where the coefficients
are any real numbers, and we assume since otherwise
it would not be second order. Some experiments plotting for different
values of the coefficients leads one to guess that the curve is always a
scaled and translated parabola. The canonical parabola centered
at is given by

(2.2)

where the magnitude of determines the width of the parabola, and
provides an arbitrary vertical offset. If , the parabola has
the minimum value at ; when , the parabola reaches a
maximum at (also equal to ). If we can find in
terms of for any quadratic polynomial, then we can easily
factor the polynomial. This is called completing the square.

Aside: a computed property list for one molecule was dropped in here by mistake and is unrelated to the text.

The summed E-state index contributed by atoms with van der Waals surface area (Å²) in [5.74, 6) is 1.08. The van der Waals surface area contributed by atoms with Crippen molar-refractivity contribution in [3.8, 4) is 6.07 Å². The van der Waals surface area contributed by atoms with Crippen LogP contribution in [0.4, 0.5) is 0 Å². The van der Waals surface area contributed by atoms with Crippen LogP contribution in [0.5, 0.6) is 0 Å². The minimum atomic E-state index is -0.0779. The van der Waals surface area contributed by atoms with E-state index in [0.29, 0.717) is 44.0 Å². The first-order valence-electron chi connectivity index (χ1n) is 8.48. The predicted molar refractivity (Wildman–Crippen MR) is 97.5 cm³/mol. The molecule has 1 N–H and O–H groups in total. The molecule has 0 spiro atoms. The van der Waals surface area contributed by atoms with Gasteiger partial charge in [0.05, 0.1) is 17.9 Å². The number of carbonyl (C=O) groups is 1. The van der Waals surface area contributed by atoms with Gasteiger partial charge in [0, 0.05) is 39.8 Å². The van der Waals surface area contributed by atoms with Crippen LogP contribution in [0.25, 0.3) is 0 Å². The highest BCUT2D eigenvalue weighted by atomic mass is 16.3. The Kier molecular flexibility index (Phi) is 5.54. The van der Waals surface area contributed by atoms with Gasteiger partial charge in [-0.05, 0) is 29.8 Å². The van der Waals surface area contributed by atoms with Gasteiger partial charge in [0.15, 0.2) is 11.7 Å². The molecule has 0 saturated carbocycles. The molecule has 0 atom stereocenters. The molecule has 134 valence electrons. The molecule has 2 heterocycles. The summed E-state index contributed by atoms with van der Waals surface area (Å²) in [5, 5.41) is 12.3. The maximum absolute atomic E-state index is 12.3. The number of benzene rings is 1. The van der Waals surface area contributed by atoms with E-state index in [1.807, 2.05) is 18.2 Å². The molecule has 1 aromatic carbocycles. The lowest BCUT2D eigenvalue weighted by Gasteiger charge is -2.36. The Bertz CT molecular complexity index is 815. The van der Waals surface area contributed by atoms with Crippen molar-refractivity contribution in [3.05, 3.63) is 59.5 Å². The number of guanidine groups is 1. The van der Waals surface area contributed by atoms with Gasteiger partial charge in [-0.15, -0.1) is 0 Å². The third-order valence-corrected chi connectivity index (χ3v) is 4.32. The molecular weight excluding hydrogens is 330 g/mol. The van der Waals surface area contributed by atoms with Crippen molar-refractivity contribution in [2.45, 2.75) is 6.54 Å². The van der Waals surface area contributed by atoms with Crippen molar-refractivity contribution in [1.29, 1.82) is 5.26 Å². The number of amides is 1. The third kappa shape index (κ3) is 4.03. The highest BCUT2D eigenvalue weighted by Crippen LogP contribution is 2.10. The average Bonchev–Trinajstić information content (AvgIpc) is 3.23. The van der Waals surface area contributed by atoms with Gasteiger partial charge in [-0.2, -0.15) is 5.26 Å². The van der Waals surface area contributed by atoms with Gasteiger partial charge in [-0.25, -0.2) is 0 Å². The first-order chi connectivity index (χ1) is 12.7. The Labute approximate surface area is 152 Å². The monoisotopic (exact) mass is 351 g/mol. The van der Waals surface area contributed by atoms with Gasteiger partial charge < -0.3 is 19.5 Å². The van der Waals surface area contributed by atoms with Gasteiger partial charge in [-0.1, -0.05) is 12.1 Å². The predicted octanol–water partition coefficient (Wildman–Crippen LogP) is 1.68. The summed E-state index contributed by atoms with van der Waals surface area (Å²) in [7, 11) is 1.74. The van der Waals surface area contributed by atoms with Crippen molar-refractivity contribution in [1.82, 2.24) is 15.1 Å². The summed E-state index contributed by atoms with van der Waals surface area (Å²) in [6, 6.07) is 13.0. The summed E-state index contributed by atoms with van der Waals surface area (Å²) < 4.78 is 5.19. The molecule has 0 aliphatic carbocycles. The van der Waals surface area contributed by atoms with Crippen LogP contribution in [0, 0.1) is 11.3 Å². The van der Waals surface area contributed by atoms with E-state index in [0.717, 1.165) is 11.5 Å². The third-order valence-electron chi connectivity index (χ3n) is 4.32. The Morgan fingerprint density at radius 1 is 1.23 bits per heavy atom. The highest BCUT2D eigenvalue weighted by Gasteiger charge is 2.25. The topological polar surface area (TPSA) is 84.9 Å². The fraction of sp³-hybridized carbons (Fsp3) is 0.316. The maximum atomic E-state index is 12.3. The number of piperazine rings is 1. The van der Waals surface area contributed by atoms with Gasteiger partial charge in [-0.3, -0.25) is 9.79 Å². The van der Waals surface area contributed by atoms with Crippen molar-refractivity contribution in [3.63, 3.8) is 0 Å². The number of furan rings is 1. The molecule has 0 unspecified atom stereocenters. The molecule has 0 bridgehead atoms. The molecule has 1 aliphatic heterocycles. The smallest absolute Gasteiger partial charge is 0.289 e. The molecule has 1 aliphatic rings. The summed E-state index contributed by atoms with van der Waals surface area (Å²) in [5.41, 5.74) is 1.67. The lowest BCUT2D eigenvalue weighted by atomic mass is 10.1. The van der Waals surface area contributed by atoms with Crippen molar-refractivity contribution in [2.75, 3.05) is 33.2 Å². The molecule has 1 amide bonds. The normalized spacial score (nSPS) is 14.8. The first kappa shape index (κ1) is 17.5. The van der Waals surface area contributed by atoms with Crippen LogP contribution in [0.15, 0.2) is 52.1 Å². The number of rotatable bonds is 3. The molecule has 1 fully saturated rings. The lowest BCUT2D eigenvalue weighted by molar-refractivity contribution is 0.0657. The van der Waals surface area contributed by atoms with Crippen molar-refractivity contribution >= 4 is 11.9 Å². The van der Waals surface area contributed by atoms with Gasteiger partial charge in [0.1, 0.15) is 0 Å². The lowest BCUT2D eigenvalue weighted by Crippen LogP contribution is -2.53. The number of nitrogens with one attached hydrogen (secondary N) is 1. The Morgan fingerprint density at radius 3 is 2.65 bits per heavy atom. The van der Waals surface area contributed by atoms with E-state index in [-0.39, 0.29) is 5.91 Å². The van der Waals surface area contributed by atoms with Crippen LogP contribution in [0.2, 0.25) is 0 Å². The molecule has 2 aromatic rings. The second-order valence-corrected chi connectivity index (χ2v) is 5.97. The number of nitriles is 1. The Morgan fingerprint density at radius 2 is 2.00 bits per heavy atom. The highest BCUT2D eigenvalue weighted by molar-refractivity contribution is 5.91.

Multiplying out the right-hand side of Eq. (2.2) above, we get

(2.3)

Equating coefficients of like powers of to the general second-order
polynomial in Eq. (2.1) gives

Using these answers, any second-order polynomial
can be rewritten as a scaled, translated parabola

In this form, the roots are easily found by solving to get

This is the general quadratic formula. It was obtained by simple
algebraic manipulation of the original polynomial. There is only one
``catch.'' What happens when is negative? This introduces the
square root of a negative number which we could insist ``does not exist.''
Alternatively, we could invent complex numbers to accommodate it.